MedStar St. Mary's Hospital received a B rating on a national hospital safety ranking published on Tuesday, marking an improvement over last year's grade C.
Conducted by the non-profit agency Leapfrog, the rankings measure how well hospitals protect patients from preventable diseases, errors, injuries and infections, classification of hospitals in basic aspects such as hand washing, responsiveness of staff of the hospital and the availability of highly trained nurses.
"Even List A hospitals make mistakes and mistakes," said Erica Mobley, director of Leapfrog & # 39; s operations, in a telephone interview on Wednesday. "Safety precautions [in hospitals] are really something that all patients should know about."
According to Leapfrog, some 440,000 people die each year due to errors in the hospital. After heart disease and cancer, medical errors are the third leading cause of death in the United States.
The Leapfrog report tries to give patients options for planned hospital visits. In rural areas, however, that choice may be very limited; For example, each county here in southern Maryland has only one hospital.
"In cases of emergency, people should get to the nearest hospital as soon as possible," Mobley said. . But the report can help residents better plan their visits based on what they know about hospital safety measures.
Even if patients can not choose hospitals, Mobley said there are things they can do to advocate for their health and safety. 19659003] For example, you can take a loved one or a family member to the hospital for someone to take care of when they do not feel 100%, he said. In addition, they can bring a list of medications they are taking to prevent doctors from inadvertently prescribing medications that may cause problems.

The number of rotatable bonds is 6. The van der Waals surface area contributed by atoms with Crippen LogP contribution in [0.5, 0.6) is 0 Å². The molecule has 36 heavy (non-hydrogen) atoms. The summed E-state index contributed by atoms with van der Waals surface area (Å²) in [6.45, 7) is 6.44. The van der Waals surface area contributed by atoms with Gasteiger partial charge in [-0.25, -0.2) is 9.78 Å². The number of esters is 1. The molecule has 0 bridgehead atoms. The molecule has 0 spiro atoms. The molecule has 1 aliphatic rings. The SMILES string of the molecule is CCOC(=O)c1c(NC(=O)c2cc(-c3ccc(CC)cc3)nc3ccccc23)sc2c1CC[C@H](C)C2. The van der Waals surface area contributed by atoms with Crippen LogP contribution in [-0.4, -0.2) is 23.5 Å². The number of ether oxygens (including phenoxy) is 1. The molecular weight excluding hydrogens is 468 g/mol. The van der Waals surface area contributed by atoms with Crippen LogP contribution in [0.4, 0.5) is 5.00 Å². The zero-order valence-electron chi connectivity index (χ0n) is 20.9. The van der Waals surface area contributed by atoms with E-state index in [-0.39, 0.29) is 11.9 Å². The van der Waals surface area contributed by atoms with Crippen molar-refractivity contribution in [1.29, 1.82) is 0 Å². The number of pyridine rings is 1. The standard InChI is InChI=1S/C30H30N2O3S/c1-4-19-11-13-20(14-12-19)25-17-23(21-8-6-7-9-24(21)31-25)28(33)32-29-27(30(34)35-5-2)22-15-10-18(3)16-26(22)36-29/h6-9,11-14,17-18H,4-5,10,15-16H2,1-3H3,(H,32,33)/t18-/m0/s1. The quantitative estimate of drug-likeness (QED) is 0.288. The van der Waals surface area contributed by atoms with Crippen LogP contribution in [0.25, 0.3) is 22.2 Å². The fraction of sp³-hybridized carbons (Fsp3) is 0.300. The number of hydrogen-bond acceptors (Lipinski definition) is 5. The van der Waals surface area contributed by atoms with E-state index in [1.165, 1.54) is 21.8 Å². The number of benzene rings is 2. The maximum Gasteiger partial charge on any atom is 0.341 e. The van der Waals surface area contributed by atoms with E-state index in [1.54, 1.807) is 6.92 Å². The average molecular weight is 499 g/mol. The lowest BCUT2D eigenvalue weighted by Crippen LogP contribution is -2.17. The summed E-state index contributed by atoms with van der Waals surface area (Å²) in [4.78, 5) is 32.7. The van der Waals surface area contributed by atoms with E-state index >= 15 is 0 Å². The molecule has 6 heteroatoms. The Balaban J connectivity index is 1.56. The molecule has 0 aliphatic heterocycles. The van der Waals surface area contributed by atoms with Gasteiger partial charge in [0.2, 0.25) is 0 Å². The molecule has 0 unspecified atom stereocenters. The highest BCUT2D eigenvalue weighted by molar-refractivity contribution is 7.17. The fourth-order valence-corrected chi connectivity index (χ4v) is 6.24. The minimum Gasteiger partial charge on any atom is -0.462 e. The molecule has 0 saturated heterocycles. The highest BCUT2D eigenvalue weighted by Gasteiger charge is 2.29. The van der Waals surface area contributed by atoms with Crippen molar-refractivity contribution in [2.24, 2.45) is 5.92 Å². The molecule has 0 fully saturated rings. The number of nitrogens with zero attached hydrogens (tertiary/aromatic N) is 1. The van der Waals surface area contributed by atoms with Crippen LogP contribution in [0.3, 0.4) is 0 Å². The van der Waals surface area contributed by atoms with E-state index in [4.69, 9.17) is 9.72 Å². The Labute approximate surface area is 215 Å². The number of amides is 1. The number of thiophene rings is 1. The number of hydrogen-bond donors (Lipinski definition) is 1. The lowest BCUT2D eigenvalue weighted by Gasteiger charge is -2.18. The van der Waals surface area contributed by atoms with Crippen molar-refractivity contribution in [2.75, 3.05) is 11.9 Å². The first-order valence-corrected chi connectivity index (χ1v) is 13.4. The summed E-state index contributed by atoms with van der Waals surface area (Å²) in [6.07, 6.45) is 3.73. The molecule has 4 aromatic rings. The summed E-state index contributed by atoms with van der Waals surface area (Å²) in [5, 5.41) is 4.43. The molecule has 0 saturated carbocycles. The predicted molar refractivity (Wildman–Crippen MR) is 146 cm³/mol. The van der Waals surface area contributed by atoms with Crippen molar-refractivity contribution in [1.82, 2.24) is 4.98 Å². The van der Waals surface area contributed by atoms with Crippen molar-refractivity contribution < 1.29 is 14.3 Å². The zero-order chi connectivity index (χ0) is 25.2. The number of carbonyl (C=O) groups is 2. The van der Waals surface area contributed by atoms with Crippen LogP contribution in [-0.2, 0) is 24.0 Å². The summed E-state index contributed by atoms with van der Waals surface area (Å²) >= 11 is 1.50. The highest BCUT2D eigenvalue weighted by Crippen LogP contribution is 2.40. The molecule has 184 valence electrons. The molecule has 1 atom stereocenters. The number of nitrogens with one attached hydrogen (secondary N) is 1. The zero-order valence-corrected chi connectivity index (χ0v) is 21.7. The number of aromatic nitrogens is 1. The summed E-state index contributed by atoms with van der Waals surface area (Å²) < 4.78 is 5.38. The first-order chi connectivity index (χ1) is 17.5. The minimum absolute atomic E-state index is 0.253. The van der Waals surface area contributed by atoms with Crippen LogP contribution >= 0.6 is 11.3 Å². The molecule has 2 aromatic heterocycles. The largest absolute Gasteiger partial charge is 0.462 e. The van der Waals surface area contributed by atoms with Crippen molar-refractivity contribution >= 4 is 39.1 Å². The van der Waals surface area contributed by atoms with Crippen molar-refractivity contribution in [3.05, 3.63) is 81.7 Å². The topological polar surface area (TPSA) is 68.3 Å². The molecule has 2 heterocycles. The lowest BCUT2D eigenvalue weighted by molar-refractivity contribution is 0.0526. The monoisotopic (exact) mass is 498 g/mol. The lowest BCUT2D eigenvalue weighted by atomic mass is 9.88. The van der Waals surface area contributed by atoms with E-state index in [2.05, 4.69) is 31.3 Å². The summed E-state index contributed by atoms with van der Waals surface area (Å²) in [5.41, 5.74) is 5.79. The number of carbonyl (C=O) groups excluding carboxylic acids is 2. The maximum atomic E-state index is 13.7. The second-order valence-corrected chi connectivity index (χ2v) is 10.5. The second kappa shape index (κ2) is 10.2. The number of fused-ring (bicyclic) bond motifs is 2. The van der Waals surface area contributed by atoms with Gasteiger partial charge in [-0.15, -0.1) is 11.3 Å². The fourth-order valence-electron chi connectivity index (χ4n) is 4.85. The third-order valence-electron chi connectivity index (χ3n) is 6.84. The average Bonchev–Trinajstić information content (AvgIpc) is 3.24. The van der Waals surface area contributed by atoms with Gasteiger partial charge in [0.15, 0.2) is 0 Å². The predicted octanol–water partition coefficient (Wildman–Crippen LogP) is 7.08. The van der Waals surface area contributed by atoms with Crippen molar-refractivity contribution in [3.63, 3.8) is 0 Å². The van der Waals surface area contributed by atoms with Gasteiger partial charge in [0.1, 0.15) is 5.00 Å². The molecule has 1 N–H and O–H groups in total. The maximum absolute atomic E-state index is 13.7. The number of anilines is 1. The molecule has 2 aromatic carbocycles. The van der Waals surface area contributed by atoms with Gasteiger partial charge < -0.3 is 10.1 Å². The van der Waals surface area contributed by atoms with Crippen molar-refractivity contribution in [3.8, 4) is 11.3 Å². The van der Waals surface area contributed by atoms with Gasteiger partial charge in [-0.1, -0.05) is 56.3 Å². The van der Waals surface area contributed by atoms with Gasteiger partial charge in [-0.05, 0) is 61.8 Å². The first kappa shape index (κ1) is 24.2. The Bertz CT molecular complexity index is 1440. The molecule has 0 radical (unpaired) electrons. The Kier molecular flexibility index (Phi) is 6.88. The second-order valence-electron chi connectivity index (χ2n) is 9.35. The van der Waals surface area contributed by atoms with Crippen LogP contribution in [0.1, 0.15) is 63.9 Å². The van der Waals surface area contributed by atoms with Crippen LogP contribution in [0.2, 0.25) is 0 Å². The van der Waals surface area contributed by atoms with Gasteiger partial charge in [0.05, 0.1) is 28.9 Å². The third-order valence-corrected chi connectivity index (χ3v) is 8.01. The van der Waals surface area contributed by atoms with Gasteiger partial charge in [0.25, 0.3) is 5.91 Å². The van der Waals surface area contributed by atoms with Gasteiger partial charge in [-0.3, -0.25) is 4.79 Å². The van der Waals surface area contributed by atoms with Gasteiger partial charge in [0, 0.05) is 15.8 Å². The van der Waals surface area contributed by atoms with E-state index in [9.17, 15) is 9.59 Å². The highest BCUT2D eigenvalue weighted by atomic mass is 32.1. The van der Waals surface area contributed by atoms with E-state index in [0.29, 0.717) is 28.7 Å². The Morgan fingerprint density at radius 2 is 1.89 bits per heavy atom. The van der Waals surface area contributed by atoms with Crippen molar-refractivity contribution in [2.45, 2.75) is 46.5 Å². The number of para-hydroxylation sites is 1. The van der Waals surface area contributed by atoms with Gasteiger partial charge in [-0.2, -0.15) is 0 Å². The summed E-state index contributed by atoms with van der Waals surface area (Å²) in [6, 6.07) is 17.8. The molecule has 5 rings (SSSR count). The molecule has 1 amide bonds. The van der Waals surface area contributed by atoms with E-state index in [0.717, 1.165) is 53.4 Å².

"We also suggest that people ask whoever … walks into their room to wash their hands," which is the most effective way to reduce the risk of getting infections, Mobley said.
This year is the second year that Maryland is included in the Leapfrog report, and the state has been ranked as the fifth worst nationwide, with only three hospitals receiving an A. was an improvement, however, from last year's ranking when only one hospital received an A rating.
MedStar St. Mary's is one of 10 state hospitals that gets a B rating. Both CalvertHealth in Prince Frederick and the University of Maryland Charles Regional Medical Center in La Plata received a C, the same as last year. A Maryland hospital – Fort Washington Medical Center – received an F.
At St. Mary's, MedStar had a poor rating on physicians who requested medications through a computer, communication about medications and patient falls . There is also not enough training for nurses, and the response capacity of hospital staff is measured below average, according to the ranking.
As the medication error is the most common type of error, and affects almost everyone who goes to the hospital, Mobley said that entering drugs through a computer is one of the most important measures that weigh heavily in the scoring process.
This metric evaluates whether a hospital has intelligence information incorporated into its computer system to alert staff have occurred and how well the system works.
Contacted this week, MedStar did not answer any questions at closing time. Instead, the hospital issued a statement.